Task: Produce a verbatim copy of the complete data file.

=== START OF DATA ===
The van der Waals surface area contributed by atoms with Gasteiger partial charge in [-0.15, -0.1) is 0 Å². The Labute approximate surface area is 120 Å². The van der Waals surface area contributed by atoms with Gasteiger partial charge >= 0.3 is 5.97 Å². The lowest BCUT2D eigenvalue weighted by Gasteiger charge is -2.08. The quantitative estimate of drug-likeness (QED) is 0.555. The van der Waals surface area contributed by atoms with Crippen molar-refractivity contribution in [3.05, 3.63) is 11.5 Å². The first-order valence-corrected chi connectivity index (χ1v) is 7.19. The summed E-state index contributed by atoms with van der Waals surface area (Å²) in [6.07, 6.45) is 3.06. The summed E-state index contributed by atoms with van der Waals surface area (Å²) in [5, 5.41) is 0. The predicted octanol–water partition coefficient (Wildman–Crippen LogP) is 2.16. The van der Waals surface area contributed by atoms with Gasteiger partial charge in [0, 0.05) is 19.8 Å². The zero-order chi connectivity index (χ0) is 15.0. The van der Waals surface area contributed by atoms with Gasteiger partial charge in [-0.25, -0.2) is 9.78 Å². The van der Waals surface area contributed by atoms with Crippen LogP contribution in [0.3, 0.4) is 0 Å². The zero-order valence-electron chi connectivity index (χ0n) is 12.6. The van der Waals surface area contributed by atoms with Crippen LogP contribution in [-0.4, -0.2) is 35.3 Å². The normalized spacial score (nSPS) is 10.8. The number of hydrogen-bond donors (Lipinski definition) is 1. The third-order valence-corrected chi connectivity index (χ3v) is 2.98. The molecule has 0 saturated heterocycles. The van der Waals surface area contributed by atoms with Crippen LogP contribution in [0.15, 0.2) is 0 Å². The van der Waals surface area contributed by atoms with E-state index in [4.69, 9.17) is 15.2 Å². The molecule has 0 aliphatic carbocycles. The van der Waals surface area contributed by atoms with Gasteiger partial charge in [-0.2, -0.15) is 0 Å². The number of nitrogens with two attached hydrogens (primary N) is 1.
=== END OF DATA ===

The van der Waals surface area contributed by atoms with Gasteiger partial charge in [-0.15, -0.1) is 0 Å². The Labute approximate surface area is 120 Å². The van der Waals surface area contributed by atoms with Gasteiger partial charge >= 0.3 is 5.97 Å². The lowest BCUT2D eigenvalue weighted by Gasteiger charge is -2.08. The quantitative estimate of drug-likeness (QED) is 0.555. The van der Waals surface area contributed by atoms with Crippen molar-refractivity contribution in [3.05, 3.63) is 11.5 Å². The first-order valence-corrected chi connectivity index (χ1v) is 7.19. The summed E-state index contributed by atoms with van der Waals surface area (Å²) in [6.07, 6.45) is 3.06. The summed E-state index contributed by atoms with van der Waals surface area (Å²) in [5, 5.41) is 0. The predicted octanol–water partition coefficient (Wildman–Crippen LogP) is 2.16. The van der Waals surface area contributed by atoms with Gasteiger partial charge in [0, 0.05) is 19.8 Å². The zero-order chi connectivity index (χ0) is 15.0. The van der Waals surface area contributed by atoms with Gasteiger partial charge in [-0.25, -0.2) is 9.78 Å². The van der Waals surface area contributed by atoms with Crippen LogP contribution in [0.3, 0.4) is 0 Å². The zero-order valence-electron chi connectivity index (χ0n) is 12.6. The van der Waals surface area contributed by atoms with Crippen LogP contribution in [-0.4, -0.2) is 35.3 Å². The normalized spacial score (nSPS) is 10.8. The number of hydrogen-bond donors (Lipinski definition) is 1. The third-order valence-corrected chi connectivity index (χ3v) is 2.98. The molecule has 0 saturated heterocycles. The van der Waals surface area contributed by atoms with Crippen LogP contribution in [0.15, 0.2) is 0 Å². The van der Waals surface area contributed by atoms with E-state index in [4.69, 9.17) is 15.2 Å². The molecule has 0 aliphatic carbocycles. The van der Waals surface area contributed by atoms with Gasteiger partial charge in [-0.2, -0.15) is 0 Å². The number of nitrogens with two attached hydrogens (primary N) is 1.